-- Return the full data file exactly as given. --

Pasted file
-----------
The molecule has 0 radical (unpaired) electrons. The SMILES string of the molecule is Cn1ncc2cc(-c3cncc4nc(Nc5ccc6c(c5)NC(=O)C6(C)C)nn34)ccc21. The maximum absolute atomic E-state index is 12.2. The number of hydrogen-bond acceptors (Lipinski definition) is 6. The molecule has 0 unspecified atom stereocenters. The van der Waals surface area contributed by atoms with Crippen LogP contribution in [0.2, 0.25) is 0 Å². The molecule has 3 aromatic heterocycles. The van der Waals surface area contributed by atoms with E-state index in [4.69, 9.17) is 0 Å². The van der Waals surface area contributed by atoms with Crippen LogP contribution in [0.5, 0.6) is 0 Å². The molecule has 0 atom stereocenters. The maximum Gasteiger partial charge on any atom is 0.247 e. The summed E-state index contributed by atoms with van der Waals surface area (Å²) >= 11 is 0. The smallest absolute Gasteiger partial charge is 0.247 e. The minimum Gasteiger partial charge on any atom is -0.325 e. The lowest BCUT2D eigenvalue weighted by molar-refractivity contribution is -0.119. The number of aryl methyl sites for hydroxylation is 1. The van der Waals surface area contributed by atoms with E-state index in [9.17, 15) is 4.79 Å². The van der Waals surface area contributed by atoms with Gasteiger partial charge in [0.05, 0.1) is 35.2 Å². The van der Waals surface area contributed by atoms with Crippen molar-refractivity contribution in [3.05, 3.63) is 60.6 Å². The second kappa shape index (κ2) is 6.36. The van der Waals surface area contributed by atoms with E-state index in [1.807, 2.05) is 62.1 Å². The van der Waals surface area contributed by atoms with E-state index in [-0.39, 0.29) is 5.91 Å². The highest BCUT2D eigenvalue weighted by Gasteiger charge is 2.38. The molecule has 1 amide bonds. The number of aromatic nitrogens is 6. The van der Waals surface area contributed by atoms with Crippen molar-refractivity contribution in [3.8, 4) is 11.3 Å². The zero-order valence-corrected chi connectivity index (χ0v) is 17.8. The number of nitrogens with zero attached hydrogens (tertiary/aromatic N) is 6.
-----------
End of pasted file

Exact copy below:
The molecule has 0 radical (unpaired) electrons. The SMILES string of the molecule is Cn1ncc2cc(-c3cncc4nc(Nc5ccc6c(c5)NC(=O)C6(C)C)nn34)ccc21. The maximum absolute atomic E-state index is 12.2. The number of hydrogen-bond acceptors (Lipinski definition) is 6. The molecule has 0 unspecified atom stereocenters. The van der Waals surface area contributed by atoms with Crippen LogP contribution in [0.2, 0.25) is 0 Å². The molecule has 3 aromatic heterocycles. The van der Waals surface area contributed by atoms with E-state index in [4.69, 9.17) is 0 Å². The van der Waals surface area contributed by atoms with Crippen LogP contribution in [0.5, 0.6) is 0 Å². The molecule has 0 atom stereocenters. The maximum Gasteiger partial charge on any atom is 0.247 e. The summed E-state index contributed by atoms with van der Waals surface area (Å²) >= 11 is 0. The smallest absolute Gasteiger partial charge is 0.247 e. The minimum Gasteiger partial charge on any atom is -0.325 e. The lowest BCUT2D eigenvalue weighted by molar-refractivity contribution is -0.119. The number of aryl methyl sites for hydroxylation is 1. The van der Waals surface area contributed by atoms with E-state index in [9.17, 15) is 4.79 Å². The van der Waals surface area contributed by atoms with Gasteiger partial charge in [0.05, 0.1) is 35.2 Å². The van der Waals surface area contributed by atoms with Crippen molar-refractivity contribution in [3.05, 3.63) is 60.6 Å². The second kappa shape index (κ2) is 6.36. The van der Waals surface area contributed by atoms with E-state index in [1.807, 2.05) is 62.1 Å². The van der Waals surface area contributed by atoms with E-state index in [-0.39, 0.29) is 5.91 Å². The highest BCUT2D eigenvalue weighted by Gasteiger charge is 2.38. The molecule has 1 amide bonds. The number of aromatic nitrogens is 6. The van der Waals surface area contributed by atoms with Crippen molar-refractivity contribution in [3.8, 4) is 11.3 Å². The zero-order valence-corrected chi connectivity index (χ0v) is 17.8. The number of nitrogens with zero attached hydrogens (tertiary/aromatic N) is 6.